Authors are often told to make the setting of their novel like another character, and certainly the books that nail the sounds, smells, look and feel of a place add to the realism of a story. This debut crime novel involving two quasi-amateur detectives takes place not somewhere I’ve been, but where I live. Every gas station, restaurant and road are things I see several times a week. So that feeling of being able to visualise the place? This was its epitome.
Early one weekday morning, massively pregnant Andrea Stern screeches into a gas station and emerges from her minivan carrying a toddler desperate for a pee. With the mom-urgency of the situation and the distraction of four wailing children inside the vehicle, she’s overlooked the parked police cruiser and the two officers standing around uncertainly. Nor does she initially see the body of the station attendant sprawled next to a pump, a gunshot to the head.
The female officer won’t unlock the restroom for her because it’s a crime scene but Andrea, who trained to be an FBI behavioural analyst 4.75 kids ago, instantly sees the two young patrol officers have already hopelessly compromised the scene. Held at arms’ length by her mother, the little girl gives in to the inevitable and lets loose. So much for preserving evidence. In those moments, waiting for her daughter, Andrea looks around and gleans more about the crime than the patrol officers have. She squeezes back into the minivan, with difficulty, and speeds away before the detectives arrive and have lots of questions.
Andrea is famous for solving a difficult serial murder case in New York. She gave up that work, to her lasting regret, to become a suburban mom. She loves her kids but doesn’t romanticise motherhood. Her wry comments about the job are ones any honest parent can identify with. Later the day of the murder, in talking with several Indian women at the community pool, Andrea has an idea and is determined to investigate.
Disgraced journalist Kenneth Lee arrives at the crime scene to get the story – the first murder in West Windsor Township in decades. He once won a Pulitzer Prize, but made several serious judgement errors that have moved him down the reportorial food chain, and he now scrapes by writing for a local weekly newspaper. He picks up a bit of gossip that drugs were involved in the murder (buying? selling?), and tries to run with it, but gets stonewalled by the police chief and denials from the Indian family that owns the gas station. The victim was their nephew. There’s more to it, he senses, if he could only figure it out. This story excites him as nothing has in years, and he’s determined to investigate.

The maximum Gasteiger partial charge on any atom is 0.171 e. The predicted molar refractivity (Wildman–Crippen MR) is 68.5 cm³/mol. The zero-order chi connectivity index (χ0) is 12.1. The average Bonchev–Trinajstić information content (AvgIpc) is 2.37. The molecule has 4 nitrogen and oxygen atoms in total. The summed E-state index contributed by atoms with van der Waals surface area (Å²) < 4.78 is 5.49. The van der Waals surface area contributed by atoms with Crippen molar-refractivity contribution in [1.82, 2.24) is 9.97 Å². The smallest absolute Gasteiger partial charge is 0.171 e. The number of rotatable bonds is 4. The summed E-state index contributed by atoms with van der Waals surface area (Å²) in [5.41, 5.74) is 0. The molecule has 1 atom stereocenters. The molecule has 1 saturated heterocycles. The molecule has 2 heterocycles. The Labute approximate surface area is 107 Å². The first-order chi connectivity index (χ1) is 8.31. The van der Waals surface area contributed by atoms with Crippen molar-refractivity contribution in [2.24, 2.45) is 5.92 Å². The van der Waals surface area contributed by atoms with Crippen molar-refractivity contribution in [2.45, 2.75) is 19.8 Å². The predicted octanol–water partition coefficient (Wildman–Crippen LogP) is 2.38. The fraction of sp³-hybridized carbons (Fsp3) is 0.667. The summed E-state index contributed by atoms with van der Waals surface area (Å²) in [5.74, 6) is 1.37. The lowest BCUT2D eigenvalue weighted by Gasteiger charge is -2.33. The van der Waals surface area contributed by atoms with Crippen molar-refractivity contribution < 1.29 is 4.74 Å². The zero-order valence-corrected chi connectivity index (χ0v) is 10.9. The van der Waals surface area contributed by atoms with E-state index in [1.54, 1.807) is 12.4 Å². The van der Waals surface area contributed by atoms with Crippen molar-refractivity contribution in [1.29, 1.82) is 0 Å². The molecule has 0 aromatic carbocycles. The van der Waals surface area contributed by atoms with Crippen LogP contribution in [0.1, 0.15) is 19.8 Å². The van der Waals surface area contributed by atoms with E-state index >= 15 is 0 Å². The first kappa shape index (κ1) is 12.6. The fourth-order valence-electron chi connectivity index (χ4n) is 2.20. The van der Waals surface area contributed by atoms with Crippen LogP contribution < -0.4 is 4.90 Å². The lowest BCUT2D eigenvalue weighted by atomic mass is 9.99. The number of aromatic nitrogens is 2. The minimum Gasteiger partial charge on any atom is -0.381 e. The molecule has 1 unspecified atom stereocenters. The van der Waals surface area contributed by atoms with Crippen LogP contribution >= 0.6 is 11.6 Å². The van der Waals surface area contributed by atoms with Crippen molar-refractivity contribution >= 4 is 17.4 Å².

Andrea and Kenny meet up on the steps of the police station. They knew each other in school, but lost touch. While their motives and approaches are vastly different, they have one belief in common: the police are lying. But why? What are they hiding? The two develop a hunch of Andrea’s that leads them to real evidence of another brutal murder, one that township officials have spent decades covering up.
New author Fabian Nicieza does an admirable job describing the social dynamics of this multicultural area of New Jersey. A few of the white residents’ ancestors farmed for generations, their land now turned over to housing developments for commuters – mainly Indian and Chinese families. The original residents have seen a lot of social change and not everyone accepts it.
The story’s told with great good humour, sometimes at the expense of one group or another. In the acknowledgements Nicieza thanks his multicultural reading group ‘for providing their thoughts on the cultural portrayals contained in the book and their understanding that its intent was to be an equal opportunity mocker.’ And he does an excellent job portraying the kids, who are never cloying.
Born in Buenos Aires, Nicieza grew up in New York City for a time before his family moved to New Jersey. For decades he wrote and produced all of the advertising for Marvel Comics, then edited them and out of hours wrote the X-Men series, among others. He co-created the character Deadpool, who has appeared in several Marvel films. Since he left Marvel, he’s done comic book work for almost all the major companies. This is his first novel and one you may find supremely entertaining.
Another comic book writer who has turned to crime is Robbie Morrison. Try Edge of the Grave. Like Suburban Dicks the setting is where the author grew up.
CFL Rating: 5 Stars